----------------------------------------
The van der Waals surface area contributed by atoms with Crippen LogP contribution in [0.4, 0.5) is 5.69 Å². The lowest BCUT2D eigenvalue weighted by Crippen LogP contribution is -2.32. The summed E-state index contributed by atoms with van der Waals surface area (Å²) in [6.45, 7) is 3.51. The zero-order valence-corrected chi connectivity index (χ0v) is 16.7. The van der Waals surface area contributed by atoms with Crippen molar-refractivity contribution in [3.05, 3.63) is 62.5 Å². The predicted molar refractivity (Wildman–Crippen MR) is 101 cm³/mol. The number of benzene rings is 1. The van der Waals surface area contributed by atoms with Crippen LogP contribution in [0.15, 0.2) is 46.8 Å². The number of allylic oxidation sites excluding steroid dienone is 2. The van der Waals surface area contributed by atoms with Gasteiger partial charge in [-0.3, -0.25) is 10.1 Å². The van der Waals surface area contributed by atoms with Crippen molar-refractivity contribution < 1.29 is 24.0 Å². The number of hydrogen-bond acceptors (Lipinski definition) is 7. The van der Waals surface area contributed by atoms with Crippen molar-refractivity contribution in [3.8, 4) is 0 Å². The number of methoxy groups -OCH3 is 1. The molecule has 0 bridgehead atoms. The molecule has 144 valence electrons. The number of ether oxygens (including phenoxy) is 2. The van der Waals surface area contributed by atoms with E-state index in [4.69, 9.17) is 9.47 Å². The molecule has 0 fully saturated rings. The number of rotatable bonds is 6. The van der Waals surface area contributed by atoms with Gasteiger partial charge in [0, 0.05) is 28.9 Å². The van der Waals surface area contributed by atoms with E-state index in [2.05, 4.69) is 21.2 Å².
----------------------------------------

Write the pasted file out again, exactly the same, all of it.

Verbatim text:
The van der Waals surface area contributed by atoms with Crippen LogP contribution in [0.4, 0.5) is 5.69 Å². The lowest BCUT2D eigenvalue weighted by Crippen LogP contribution is -2.32. The summed E-state index contributed by atoms with van der Waals surface area (Å²) in [6.45, 7) is 3.51. The zero-order valence-corrected chi connectivity index (χ0v) is 16.7. The van der Waals surface area contributed by atoms with Crippen molar-refractivity contribution in [3.05, 3.63) is 62.5 Å². The predicted molar refractivity (Wildman–Crippen MR) is 101 cm³/mol. The number of benzene rings is 1. The van der Waals surface area contributed by atoms with Crippen LogP contribution in [0.15, 0.2) is 46.8 Å². The number of allylic oxidation sites excluding steroid dienone is 2. The van der Waals surface area contributed by atoms with Gasteiger partial charge in [-0.3, -0.25) is 10.1 Å². The van der Waals surface area contributed by atoms with Crippen molar-refractivity contribution < 1.29 is 24.0 Å². The number of hydrogen-bond acceptors (Lipinski definition) is 7. The van der Waals surface area contributed by atoms with Crippen molar-refractivity contribution in [3.8, 4) is 0 Å². The number of methoxy groups -OCH3 is 1. The molecule has 0 bridgehead atoms. The molecule has 144 valence electrons. The number of ether oxygens (including phenoxy) is 2. The van der Waals surface area contributed by atoms with E-state index in [4.69, 9.17) is 9.47 Å². The molecule has 0 fully saturated rings. The number of rotatable bonds is 6. The van der Waals surface area contributed by atoms with Gasteiger partial charge in [0, 0.05) is 28.9 Å². The van der Waals surface area contributed by atoms with E-state index in [2.05, 4.69) is 21.2 Å².